This blog explores social attitudes in Jane Austen's time, discusses her novels, reviews forgotten 18th century novels, and throws some occasional shade at the modern academy. The introductory post is here. My "six simple questions for academics" post is here.
This post is about a forgotten four-volume novel, and is part of an exploration of portrayals of merchants from Bristol and their families in novels of this period. I'm interested in this topic because of Mrs. Elton.
She brought no name, no blood, no alliance [to her marriage with Mr. Elton]. Miss Hawkins was the youngest of the two daughters of a Bristol — merchant, of course, he must be called; but, as the whole of the profits of his mercantile life appeared so very moderate, it was not unfair to guess the dignity of his line of trade had been very moderate also. Part of every winter she had been used to spend in Bath; but Bristol was her home, the very heart of Bristol; for though the father and mother had died some years ago, an uncle remained—in the law line—nothing more distinctly honourable was hazarded of him, than that he was in the law line.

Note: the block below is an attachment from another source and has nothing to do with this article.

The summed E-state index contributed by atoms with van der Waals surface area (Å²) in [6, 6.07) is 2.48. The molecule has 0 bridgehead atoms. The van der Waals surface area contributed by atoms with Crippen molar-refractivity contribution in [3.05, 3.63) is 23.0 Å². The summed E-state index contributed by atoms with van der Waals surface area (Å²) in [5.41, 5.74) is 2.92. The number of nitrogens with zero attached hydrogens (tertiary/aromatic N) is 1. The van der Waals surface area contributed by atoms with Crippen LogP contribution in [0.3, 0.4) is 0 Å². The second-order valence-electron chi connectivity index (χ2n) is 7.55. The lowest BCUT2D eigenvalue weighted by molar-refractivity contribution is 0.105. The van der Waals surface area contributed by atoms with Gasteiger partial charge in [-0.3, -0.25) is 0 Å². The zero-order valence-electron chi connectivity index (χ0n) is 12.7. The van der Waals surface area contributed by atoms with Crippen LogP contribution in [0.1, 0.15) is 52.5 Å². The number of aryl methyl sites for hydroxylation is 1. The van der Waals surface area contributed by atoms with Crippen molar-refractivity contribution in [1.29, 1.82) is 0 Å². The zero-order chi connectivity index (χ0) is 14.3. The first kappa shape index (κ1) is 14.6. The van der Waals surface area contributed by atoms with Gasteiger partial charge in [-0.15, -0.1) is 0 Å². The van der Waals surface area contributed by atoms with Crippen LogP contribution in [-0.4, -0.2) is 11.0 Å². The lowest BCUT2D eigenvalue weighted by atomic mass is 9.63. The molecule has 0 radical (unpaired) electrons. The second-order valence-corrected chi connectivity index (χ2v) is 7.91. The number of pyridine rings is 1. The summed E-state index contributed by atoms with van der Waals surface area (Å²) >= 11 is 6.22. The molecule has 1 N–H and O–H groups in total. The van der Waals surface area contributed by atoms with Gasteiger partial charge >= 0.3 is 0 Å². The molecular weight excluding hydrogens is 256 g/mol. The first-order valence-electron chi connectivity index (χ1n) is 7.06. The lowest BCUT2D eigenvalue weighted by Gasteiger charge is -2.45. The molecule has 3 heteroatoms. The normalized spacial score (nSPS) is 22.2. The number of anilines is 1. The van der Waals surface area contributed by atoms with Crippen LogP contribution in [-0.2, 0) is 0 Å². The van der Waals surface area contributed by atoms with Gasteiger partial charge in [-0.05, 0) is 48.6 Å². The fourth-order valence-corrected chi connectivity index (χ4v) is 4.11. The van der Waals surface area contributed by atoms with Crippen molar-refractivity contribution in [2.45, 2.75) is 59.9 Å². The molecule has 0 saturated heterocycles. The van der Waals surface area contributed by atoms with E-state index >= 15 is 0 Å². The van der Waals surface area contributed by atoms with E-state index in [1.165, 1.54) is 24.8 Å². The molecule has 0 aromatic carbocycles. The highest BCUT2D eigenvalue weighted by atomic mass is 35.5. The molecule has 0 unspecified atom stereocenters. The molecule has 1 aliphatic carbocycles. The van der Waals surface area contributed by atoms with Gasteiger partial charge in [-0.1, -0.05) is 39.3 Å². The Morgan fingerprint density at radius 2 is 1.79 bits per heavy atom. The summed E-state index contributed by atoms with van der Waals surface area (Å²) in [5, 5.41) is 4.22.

This is no less than what a reader of the time would expect, because Mrs. Elton's father was a Bristol merchant. I'll explain presently.
First, what does Austen's little dash between “Bristol” and “merchant” signify? You can almost hear the the dismissive snicker. is Austen hinting that Mrs. Elton's father was a slave-trader? (cont'd)